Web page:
Published on 3 August 2015.

The Australian Law Reform Commission (ALRC) today released an Interim Report, Traditional Rights and Freedoms—Encroachments by Commonwealth Laws (IR 127), and is calling for submissions.

This is the second consultation document for this inquiry, in which the ALRC has been asked to review Commonwealth laws that encroach on traditional rights, freedoms and privileges (Freedoms Inquiry). Traditional rights include such fundamental freedoms as freedom of speech, religion, movement and association; and other important rights and privileges such as property rights, client legal privilege, the right to a fair trial, and access to the courts, to name a few. The Terms of Reference list 19 such rights, freedoms and privileges to consider.

In the Interim Report, the ALRC discusses the source and rationale of these important common law rights, freedoms and privileges, and discusses how they have been protected by the Constitution, the Parliament and the courts. The Interim Report also provides an extensive survey of current Commonwealth laws that limit traditional rights, freedoms and privileges and considers how such laws may be justified.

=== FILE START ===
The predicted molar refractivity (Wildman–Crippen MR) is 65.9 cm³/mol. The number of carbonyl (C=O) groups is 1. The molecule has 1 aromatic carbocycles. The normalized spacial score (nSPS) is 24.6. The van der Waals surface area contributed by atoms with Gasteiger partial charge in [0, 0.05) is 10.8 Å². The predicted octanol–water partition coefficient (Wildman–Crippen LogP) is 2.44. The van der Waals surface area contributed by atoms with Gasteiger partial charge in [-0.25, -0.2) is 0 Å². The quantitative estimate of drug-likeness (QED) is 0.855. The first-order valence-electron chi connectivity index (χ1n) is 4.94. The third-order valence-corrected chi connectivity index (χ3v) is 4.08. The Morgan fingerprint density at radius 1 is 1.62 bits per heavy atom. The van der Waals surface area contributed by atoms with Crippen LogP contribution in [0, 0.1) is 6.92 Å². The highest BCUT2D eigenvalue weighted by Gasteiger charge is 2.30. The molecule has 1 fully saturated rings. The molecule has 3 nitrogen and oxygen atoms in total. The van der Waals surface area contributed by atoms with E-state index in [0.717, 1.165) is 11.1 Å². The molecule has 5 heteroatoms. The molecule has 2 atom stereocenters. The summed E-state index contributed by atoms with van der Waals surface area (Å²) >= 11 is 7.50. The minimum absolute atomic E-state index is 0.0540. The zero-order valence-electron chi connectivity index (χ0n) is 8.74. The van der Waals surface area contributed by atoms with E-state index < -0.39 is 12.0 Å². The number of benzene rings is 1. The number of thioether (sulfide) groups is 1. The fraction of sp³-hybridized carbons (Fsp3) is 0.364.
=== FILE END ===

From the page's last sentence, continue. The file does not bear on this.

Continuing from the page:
ALRC President Professor Rosalind Croucher AM, Commissioner-in-charge of the inquiry, said, “There is no doubt that there are laws in Australia that can be seen as encroaching on traditional common law rights and freedoms. The ALRC’s task is to identify these laws and examine their justification, in the context that fundamental rights and freedoms should only be limited when strictly necessary. The ALRC has highlighted areas of law that may merit further scrutiny, in terms of their effects on traditional rights, freedoms and privileges. It is in these areas in particular that the ALRC is seeking further comment from the community”.

The ALRC invites submissions in response to this Interim Report and, in particular, submissions identifying Commonwealth laws that warrant further review. The ALRC final report will be presented to the Attorney-General in December 2015. 

The Interim Report is available free of charge on the ALRC website at www.alrc.gov.au/publications/traditional-rights-freedoms-ir127 and as an ebook.

The ALRC prefers submissions via the ALRC online submission form: www.alrc.gov.au/content/freedoms-ir127-submission

Submissions are due to the ALRC by 21 September 2015.

Subscribe to the Freedoms Inquiry e-news on the ALRC website.